Then all I heard was screaming. My heart stopped. I flew out the door. Everyone was running in one direction. But not me. I froze at the porch. My eyes scanned the street. Where were you? I was looking for the most important three kids. No, two, because Caleb wasn’t there.
So far, I could only see Georgia. I saw the tears were pouring from her eyes. My heart dropped into my stomach. The fear, it lodged in my throat like a ball. “Darryl!”
I shot to the edge of the garden. The street was a war zone of twisted metal and tilting poles. Streets lights were held up by cables and solider like old oak trees.
“Someone call 911!” I yelled and pushed my way through the crowd. I dreaded what I’d find there. Some combination of you mangled with a car.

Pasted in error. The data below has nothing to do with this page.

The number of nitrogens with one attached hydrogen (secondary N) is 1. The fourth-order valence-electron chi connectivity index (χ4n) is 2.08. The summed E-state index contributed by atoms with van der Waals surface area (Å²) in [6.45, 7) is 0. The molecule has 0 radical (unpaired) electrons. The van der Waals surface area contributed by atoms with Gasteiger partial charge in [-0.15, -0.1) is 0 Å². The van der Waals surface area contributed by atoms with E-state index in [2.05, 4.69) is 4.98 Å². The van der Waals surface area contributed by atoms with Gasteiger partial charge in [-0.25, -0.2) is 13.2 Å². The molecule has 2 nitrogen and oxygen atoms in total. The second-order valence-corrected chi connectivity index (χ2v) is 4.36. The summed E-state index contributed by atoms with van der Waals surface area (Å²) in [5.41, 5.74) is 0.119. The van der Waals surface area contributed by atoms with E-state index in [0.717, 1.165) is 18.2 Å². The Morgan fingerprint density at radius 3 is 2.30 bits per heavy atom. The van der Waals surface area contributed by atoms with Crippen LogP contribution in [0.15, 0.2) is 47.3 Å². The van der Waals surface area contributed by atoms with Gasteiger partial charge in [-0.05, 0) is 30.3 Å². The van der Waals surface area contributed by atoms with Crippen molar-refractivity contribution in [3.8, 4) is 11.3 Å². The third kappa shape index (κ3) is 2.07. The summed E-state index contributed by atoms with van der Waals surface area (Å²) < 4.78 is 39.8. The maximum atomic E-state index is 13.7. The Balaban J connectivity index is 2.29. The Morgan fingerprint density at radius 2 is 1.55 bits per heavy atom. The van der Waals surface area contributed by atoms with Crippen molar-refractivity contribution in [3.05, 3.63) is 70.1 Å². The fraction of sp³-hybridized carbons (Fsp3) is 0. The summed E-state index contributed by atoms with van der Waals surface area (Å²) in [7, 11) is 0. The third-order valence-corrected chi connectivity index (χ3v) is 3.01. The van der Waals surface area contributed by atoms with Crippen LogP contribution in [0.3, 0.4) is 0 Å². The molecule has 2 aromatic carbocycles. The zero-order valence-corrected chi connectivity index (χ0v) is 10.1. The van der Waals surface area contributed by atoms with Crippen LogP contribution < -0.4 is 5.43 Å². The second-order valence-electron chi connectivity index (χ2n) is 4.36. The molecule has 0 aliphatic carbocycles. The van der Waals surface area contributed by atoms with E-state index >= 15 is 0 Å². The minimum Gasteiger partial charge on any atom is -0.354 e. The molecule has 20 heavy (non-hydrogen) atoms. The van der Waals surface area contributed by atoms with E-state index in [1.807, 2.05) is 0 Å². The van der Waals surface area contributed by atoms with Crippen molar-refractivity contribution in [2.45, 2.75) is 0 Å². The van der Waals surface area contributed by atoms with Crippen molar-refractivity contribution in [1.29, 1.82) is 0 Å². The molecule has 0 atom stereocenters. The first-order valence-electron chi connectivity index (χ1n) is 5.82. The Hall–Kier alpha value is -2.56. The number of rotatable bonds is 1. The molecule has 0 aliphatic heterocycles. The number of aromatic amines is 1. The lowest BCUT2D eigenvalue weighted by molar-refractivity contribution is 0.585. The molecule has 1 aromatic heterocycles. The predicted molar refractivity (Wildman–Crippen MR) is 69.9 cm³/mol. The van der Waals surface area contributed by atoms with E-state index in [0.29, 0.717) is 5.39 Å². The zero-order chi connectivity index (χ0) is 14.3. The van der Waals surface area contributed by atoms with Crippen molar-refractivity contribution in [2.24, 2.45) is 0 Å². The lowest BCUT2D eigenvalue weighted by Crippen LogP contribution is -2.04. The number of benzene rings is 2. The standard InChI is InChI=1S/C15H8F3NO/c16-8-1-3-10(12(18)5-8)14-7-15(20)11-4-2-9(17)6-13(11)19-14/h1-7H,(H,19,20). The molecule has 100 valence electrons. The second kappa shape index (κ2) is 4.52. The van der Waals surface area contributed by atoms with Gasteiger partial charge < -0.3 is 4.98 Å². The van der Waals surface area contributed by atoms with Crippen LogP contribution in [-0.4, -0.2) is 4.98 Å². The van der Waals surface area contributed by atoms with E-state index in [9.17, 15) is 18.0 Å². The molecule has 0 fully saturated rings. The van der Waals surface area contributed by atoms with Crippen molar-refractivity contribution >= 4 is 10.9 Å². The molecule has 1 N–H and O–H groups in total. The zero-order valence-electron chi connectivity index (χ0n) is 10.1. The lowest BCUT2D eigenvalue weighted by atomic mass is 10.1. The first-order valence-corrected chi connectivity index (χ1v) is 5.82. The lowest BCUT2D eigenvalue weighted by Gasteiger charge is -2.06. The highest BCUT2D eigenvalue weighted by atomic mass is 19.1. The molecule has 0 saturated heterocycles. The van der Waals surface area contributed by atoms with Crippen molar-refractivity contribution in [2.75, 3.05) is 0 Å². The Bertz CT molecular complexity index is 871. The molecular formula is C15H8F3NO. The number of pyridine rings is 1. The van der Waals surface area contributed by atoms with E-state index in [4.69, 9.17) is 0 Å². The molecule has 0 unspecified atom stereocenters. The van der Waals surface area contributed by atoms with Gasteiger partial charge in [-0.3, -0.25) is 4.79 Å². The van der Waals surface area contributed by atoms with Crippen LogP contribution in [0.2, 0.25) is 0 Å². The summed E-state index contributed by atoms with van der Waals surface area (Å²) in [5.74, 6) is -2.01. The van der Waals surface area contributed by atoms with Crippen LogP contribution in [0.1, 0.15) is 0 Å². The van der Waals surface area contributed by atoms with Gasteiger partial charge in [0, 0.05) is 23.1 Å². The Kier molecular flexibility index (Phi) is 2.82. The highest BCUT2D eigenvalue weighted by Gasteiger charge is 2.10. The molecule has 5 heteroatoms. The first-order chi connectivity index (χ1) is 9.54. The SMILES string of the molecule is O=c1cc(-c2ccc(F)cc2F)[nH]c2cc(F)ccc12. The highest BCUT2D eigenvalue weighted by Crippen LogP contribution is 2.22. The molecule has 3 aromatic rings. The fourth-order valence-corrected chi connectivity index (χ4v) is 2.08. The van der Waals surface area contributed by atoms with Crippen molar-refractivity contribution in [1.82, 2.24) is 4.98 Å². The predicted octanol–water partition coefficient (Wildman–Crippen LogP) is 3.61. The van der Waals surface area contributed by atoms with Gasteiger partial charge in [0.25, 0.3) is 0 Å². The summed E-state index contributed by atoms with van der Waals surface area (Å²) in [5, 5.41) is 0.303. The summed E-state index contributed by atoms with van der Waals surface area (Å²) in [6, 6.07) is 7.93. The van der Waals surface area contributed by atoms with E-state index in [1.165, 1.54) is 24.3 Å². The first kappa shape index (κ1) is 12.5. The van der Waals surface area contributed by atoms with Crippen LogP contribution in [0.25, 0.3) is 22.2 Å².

“Darryl!” I yelled again as I burst through the front line. I felt sweet relief. You were crouched by the rear of that blue sedan. You were perfectly fine. My heart started beating again. That’s when I saw the red flames. They were underneath the car’s back wheel.
“Oh, God.” There was no blood thumping through my eardrums. There was nothing else in the world at all. Just those red flames and that car tire. I think that’s when I sunk to the ground. “Oh, God, no.” It wasn’t happening. My baby. Caleb. My little man. “No.”
“It’s really uncomfortable D, but I’m really okay.”
His voice was sweet music to my ears. I just sat back on my heels for a second and took a deep breath. He was awake, he was talking, and he said he was okay.
“I know, buddy,” you said. “But it’s just until the EMT gets here. They need to say you’re okay, and then you can get up.”
The bike’s front wheel was under one wheel but the rest of the bike lay untouched underneath the vehicle and Caleb’s legs were still straddled around the frame. I sent prayers of thanks to the man above, because considering the street and how lucky Caleb had been, someone had performed one hell of a miracle.